A single mother with three young daughters who’ve been diagnosed with an incurable blood disorder is fighting to legalise paid bone marrow donations. Doreen Flynn’s already watched her eldest daughter, 13-year-old Jordan, undergo a bone marrow transplant this year and says it’s only a matter of time before her youngest daughters, a pair of twins aged 7, will be next.
To make matters worse, she couldn’t donate marrow even if she wanted to––neither she, nor her ex-husband and two sons are matches.
“I would (donate marrow) but I have to rely on somebody else,” she told the TODAY show.
There are 10,000 people who wait for bone marrow transplants each year, but only half receive them, according to the National Marrow Donor Program.
That’s part of the reason Flynn has become the lead plaintiff in a class action lawsuit that would change federal law banning paid bone marrow donations.
“Bone marrow is just like anything else in the world… it’s valuable. And if you compensate people for it, you’re going to get more of it, it’s just that simple,” Flynn’s lawyer, Jeff Rowes of the Institute for Justice, told MSNBC.
In his opinion, bone marrow shouldn’t be included under the National Organ Transplant Act of 1984, the law that bans buying and selling organs. Unlike, say, a kidney or a heart, bone marrow regenerates within 90 days and doesn’t require invasive surgery.
And thanks to medical advances, bone marrow transplants don’t necessarily have to mean sticking a huge needle into someone’s bone. A new practice allows doctors to sift out marrow cells from regular blood donations.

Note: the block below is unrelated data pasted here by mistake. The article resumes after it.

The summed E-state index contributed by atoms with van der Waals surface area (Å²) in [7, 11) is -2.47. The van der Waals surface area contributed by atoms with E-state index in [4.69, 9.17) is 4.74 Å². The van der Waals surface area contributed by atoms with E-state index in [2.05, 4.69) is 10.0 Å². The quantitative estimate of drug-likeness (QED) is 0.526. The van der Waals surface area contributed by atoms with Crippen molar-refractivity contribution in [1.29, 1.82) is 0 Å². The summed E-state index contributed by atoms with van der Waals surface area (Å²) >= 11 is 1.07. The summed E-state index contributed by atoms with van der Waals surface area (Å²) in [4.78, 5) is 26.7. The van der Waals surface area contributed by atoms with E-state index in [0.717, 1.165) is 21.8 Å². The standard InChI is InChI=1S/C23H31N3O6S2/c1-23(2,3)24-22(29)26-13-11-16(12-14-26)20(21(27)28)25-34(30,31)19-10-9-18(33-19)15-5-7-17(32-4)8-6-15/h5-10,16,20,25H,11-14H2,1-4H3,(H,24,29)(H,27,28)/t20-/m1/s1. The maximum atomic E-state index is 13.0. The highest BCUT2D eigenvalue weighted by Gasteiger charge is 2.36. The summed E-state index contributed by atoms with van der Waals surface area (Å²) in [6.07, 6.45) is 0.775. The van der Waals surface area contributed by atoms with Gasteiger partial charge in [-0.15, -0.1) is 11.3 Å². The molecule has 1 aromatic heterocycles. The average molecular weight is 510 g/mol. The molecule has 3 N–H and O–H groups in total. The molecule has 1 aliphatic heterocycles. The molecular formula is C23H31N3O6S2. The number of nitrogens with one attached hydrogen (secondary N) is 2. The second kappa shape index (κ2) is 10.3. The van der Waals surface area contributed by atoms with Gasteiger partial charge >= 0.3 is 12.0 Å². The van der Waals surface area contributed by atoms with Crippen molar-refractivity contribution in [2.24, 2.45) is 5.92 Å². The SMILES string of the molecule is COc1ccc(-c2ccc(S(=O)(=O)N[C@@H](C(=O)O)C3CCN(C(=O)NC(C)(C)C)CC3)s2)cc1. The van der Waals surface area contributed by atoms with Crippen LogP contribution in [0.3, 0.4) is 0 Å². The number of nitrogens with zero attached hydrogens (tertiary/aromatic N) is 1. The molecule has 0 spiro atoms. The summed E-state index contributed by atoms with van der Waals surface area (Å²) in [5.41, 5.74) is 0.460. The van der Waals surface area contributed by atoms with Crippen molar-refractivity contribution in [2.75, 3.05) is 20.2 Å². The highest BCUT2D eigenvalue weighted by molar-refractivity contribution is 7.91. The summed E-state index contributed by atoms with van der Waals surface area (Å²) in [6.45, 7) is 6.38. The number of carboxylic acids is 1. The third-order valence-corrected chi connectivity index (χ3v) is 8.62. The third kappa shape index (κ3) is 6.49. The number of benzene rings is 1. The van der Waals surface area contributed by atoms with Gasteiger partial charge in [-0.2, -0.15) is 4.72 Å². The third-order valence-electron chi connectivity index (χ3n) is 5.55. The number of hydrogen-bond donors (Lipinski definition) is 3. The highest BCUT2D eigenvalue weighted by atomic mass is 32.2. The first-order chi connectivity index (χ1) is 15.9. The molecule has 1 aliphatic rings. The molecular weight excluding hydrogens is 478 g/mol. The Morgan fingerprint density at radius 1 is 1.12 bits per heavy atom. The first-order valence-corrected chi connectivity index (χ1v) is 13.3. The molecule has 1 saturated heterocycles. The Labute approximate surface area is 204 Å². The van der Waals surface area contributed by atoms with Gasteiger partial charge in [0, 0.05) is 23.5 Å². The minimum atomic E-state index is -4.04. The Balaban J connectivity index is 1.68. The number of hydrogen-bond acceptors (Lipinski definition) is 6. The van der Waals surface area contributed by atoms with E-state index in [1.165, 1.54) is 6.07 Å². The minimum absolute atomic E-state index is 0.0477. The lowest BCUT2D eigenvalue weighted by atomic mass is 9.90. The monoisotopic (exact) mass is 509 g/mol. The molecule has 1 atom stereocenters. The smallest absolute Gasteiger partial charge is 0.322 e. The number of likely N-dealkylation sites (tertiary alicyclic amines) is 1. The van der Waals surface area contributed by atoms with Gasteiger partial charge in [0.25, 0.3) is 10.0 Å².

Even so, Rowe and Flynn are facing stiff opposition from the National Marrow Donor Program, which argues that paying U.S. bone marrow donors would cause more harm than good.
“If the NMDP were to follow this practice of compensation, then we would not have access to the additional eight and a half million donors that are available worldwide, nor would those patients in those countries have access to the U.S. donors,” Michael Boo, the NMDP’s chief strategy officer, told the TODAY show.
While they’re unwilling to budge, the same can’t be said for a good chunk of consumers. More than 40 per cent of Americans in a recent NPR-Thomson Reuters Health Poll said they’d be more willing to donate organs for payment. But rather than cutting a check, the majority (60 per cent) said donations should be rewarded with health care credit.
“I think the market has become such an important guiding principle in so many areas of our lives, including health care, that it becomes harder to say why shouldn’t a person who donates organs make some money too,” he said. “Altruism is very, very important, but in this case, the lives of people are very, very important.”
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